Planning to get your first dental crown? You’re probably a little anxious about what to expect. You’ve heard that you’ll need to wear a temporary for a couple weeks.

Will anyone notice?

What if it comes off?

What does it look like?

These and many other questions are rattling around in your mind!

Why You Need A Temporary

If your dentist were to just put a cap over your tooth as is, it couldn’t fit. Even if it did, your teeth would be sore and you wouldn’t be able to bite properly. Additionally, any decay and damaged parts of your tooth have to come out first to keep your tooth healthy.

This is why your dentist will trim your tooth to receive a customized crown. But doing so leaves your tooth sensitive and susceptible to fractures. Your permanent crown takes a little time to create, so your tooth will just have to wear something else, in the meantime.

Getting A Temporary Crown

Your dentist will have some dental crowns on-hand and ready to go at the time your tooth is prepped. He or she should be able to shape it a bit and maybe even adjust the color to look like your old tooth.

Your final restoration will be a much closer match in terms of look and feel. But the temporary crown will get the job done. Your dentist will use a temporary cement so that it can easily be popped off when you come back for the permanent one.

In the meantime, avoid eating chewy or crunchy foods on your temporary to keep it in place. Your dentist will let you know what else to do to keep your tooth safe!

Posted on behalf of:
Spanaway Family Dentistry
20709 Mountain Hwy E #101
Spanaway, WA 98387
(253) 948-0880

Jun
20

Why You Should Get a Crown: 4 Reasons

Posted in Crowns

No one really ever wants to get another dental crown. But there are some good reasons why you should seriously consider your dentist’s recommendation.

  1. Give Your Tooth A Few More Years

Crowning a tooth buys you more time than a filling would. This is especially true if you have a deep cavity. Getting a filling could be a real gamble – you don’t know for sure if it will keep the decay out. A dental crown, on the other hand, is a much neater and more complete solution. It could even allow you to put off the need for a root canal.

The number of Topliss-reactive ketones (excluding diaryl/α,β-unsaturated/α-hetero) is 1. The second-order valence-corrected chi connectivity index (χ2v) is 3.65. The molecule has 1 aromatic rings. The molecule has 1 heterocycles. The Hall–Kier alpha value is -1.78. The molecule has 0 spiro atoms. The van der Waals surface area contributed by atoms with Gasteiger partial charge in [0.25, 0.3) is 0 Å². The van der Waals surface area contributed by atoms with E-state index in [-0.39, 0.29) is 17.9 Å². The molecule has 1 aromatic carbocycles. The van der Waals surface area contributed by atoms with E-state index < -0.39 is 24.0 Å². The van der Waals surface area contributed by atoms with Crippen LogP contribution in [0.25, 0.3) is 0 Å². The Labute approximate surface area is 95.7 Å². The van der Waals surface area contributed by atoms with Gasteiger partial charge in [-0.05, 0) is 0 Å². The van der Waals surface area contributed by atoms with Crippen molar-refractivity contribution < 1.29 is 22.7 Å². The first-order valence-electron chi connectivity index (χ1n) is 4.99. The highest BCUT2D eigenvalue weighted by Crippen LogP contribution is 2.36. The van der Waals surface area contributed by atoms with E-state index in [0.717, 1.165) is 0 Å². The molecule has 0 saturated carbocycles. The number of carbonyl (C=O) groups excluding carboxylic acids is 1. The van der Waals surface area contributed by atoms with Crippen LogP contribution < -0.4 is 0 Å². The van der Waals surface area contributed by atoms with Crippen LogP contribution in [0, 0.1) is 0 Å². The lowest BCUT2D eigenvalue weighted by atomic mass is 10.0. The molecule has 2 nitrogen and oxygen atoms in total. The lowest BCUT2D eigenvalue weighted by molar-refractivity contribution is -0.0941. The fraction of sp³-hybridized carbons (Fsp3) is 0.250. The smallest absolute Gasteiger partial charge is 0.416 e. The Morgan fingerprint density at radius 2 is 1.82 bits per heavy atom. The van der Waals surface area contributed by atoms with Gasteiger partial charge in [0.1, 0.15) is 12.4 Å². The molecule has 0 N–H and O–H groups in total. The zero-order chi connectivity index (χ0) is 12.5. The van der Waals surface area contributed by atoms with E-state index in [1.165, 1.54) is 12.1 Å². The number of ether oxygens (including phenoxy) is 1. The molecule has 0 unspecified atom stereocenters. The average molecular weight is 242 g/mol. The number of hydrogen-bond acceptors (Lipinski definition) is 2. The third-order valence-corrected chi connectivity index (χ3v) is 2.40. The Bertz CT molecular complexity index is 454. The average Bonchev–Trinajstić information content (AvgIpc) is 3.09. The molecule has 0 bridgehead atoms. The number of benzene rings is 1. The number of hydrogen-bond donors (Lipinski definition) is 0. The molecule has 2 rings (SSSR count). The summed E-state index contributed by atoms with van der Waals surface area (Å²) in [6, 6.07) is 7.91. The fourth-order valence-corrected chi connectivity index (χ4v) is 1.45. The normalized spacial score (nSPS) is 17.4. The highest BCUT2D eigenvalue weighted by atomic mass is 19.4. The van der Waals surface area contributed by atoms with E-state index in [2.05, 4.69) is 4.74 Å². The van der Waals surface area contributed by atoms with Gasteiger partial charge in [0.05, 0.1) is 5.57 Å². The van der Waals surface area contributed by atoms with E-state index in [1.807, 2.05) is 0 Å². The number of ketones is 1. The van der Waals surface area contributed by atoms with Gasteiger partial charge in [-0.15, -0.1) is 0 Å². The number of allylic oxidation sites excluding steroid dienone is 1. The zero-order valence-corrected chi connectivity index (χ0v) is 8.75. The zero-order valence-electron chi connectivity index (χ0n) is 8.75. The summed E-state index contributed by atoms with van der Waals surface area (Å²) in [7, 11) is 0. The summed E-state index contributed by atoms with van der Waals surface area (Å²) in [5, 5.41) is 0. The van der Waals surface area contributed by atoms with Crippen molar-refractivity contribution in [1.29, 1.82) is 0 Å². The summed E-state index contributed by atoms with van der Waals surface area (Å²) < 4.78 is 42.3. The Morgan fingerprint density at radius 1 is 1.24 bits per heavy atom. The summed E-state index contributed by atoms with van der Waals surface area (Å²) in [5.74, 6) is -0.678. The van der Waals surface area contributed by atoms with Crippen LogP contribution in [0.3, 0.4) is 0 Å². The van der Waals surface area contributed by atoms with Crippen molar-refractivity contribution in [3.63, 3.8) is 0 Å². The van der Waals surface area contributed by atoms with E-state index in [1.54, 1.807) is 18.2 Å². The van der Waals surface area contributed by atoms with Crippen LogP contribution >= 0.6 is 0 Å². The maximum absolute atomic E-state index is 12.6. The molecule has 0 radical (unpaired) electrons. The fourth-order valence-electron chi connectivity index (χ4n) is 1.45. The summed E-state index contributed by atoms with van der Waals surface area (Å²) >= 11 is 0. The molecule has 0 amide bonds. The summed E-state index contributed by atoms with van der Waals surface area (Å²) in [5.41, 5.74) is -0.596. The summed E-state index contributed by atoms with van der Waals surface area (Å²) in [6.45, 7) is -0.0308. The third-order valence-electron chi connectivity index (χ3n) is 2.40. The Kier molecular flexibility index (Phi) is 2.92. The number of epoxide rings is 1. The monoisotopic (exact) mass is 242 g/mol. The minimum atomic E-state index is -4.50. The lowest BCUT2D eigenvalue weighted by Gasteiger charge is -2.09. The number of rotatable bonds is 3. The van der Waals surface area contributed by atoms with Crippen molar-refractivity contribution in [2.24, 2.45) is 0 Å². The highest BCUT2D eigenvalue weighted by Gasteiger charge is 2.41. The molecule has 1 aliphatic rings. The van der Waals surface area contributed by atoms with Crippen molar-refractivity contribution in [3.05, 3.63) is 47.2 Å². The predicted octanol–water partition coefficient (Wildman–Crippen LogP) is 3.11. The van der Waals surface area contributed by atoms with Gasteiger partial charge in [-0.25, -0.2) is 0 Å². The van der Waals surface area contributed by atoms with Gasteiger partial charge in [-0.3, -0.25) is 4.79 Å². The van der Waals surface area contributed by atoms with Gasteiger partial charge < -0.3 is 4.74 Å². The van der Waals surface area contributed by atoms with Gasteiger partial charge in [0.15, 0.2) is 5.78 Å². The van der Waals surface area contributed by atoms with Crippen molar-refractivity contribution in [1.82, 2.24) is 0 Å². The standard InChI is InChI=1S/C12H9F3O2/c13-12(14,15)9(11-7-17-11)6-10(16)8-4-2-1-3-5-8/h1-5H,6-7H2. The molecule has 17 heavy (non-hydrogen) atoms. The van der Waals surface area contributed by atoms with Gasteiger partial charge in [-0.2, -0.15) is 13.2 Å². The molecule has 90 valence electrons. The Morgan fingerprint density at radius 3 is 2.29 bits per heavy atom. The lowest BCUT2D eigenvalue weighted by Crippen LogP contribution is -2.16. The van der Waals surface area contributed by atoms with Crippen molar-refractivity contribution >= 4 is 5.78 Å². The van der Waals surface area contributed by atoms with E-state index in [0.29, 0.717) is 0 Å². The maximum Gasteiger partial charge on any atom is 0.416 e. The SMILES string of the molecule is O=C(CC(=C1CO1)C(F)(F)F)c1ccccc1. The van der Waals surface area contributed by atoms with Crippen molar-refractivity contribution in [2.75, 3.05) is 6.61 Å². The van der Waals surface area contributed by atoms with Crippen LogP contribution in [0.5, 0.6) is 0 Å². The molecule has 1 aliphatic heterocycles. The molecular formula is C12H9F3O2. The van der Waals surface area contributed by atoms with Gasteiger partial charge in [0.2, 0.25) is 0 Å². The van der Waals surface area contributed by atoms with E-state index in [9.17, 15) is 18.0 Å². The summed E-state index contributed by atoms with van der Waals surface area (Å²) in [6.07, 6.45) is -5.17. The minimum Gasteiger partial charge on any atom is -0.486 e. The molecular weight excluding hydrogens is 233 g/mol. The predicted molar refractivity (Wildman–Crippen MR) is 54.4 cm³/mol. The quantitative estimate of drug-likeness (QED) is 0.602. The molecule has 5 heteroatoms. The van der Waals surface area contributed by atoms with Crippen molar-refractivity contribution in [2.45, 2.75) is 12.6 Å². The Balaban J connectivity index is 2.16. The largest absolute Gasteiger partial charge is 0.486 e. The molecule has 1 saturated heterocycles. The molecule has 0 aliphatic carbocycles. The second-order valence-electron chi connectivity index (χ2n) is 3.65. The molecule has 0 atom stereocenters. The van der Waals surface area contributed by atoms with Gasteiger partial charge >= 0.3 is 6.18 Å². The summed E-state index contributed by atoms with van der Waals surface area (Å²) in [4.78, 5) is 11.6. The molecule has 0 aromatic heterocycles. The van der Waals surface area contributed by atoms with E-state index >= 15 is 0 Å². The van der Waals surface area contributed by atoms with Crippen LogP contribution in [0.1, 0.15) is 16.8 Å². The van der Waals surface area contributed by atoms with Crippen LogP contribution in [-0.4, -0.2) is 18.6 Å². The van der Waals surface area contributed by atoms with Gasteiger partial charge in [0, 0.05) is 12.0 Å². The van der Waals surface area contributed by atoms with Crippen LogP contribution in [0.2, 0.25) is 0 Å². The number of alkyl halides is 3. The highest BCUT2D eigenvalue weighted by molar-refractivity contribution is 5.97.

1. Change Your Smile’s Entire Look

Sometimes, a crown is simply a good way to change the look of a front tooth that is:

  • Deeply stained
  • Misshapen
  • Chipped
  • Rough-textured

It’s usually a great idea to just crown a tooth with extensive cosmetic damage.

  1. Prevent Wear From Grinding And Clenching

A habit of grinding and clenching your teeth at night is a sure way to wear down tooth enamel. Crowning a tooth or two might be the best way you can prevent severe fractures.

It’s also a good idea to look into devices (such as splints or night guards) that will prevent your grinding tendency from damaging teeth and restorations.

  1. Fill In An Empty Space

How does a crown do that?

Crowning a couple otherwise healthy teeth could allow you to connect the gap between them with a dental bridge. That’s because these dental crowns play a key role in supporting fixed each end of a bridge.

How else can a crown benefit your smile and dental health in general? Ask your dentist by scheduling a visit.

Posted on behalf of:
Meadowbrook Family Dental
8848 Calvine Rd #120
Elk Grove, CA 95828
(916) 912-4126

May
25

Are You Paying Too Much for Your Dental Crown?

Posted in Crowns